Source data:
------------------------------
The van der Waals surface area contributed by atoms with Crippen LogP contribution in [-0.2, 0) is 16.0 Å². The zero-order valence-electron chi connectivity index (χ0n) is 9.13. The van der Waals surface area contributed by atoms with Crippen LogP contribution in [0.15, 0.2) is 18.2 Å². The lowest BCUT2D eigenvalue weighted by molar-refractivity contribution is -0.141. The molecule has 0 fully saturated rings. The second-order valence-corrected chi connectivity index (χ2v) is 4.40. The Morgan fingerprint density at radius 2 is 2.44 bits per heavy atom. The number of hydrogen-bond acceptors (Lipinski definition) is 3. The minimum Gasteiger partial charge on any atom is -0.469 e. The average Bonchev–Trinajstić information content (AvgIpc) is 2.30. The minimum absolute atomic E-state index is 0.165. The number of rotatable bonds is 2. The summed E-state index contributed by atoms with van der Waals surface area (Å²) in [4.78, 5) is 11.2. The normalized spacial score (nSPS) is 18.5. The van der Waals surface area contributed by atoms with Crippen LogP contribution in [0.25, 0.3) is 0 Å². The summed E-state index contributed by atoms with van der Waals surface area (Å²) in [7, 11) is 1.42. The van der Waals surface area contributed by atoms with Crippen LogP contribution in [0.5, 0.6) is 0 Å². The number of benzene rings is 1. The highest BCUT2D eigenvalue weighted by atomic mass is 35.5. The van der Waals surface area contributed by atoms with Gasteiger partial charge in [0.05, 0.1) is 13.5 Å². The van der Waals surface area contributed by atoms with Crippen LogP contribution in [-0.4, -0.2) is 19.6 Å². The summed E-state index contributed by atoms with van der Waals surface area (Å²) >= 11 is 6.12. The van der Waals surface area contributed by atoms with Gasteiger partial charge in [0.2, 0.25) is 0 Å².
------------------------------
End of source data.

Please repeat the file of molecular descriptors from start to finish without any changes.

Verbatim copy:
The van der Waals surface area contributed by atoms with Crippen LogP contribution in [-0.2, 0) is 16.0 Å². The zero-order valence-electron chi connectivity index (χ0n) is 9.13. The van der Waals surface area contributed by atoms with Crippen LogP contribution in [0.15, 0.2) is 18.2 Å². The lowest BCUT2D eigenvalue weighted by molar-refractivity contribution is -0.141. The molecule has 0 fully saturated rings. The second-order valence-corrected chi connectivity index (χ2v) is 4.40. The Morgan fingerprint density at radius 2 is 2.44 bits per heavy atom. The number of hydrogen-bond acceptors (Lipinski definition) is 3. The minimum Gasteiger partial charge on any atom is -0.469 e. The average Bonchev–Trinajstić information content (AvgIpc) is 2.30. The minimum absolute atomic E-state index is 0.165. The number of rotatable bonds is 2. The summed E-state index contributed by atoms with van der Waals surface area (Å²) in [4.78, 5) is 11.2. The normalized spacial score (nSPS) is 18.5. The van der Waals surface area contributed by atoms with Crippen LogP contribution in [0.25, 0.3) is 0 Å². The summed E-state index contributed by atoms with van der Waals surface area (Å²) in [7, 11) is 1.42. The van der Waals surface area contributed by atoms with Crippen LogP contribution in [0.5, 0.6) is 0 Å². The number of benzene rings is 1. The highest BCUT2D eigenvalue weighted by atomic mass is 35.5. The van der Waals surface area contributed by atoms with Gasteiger partial charge in [0.05, 0.1) is 13.5 Å². The van der Waals surface area contributed by atoms with Crippen LogP contribution in [-0.4, -0.2) is 19.6 Å². The summed E-state index contributed by atoms with van der Waals surface area (Å²) >= 11 is 6.12. The van der Waals surface area contributed by atoms with Gasteiger partial charge in [0.2, 0.25) is 0 Å².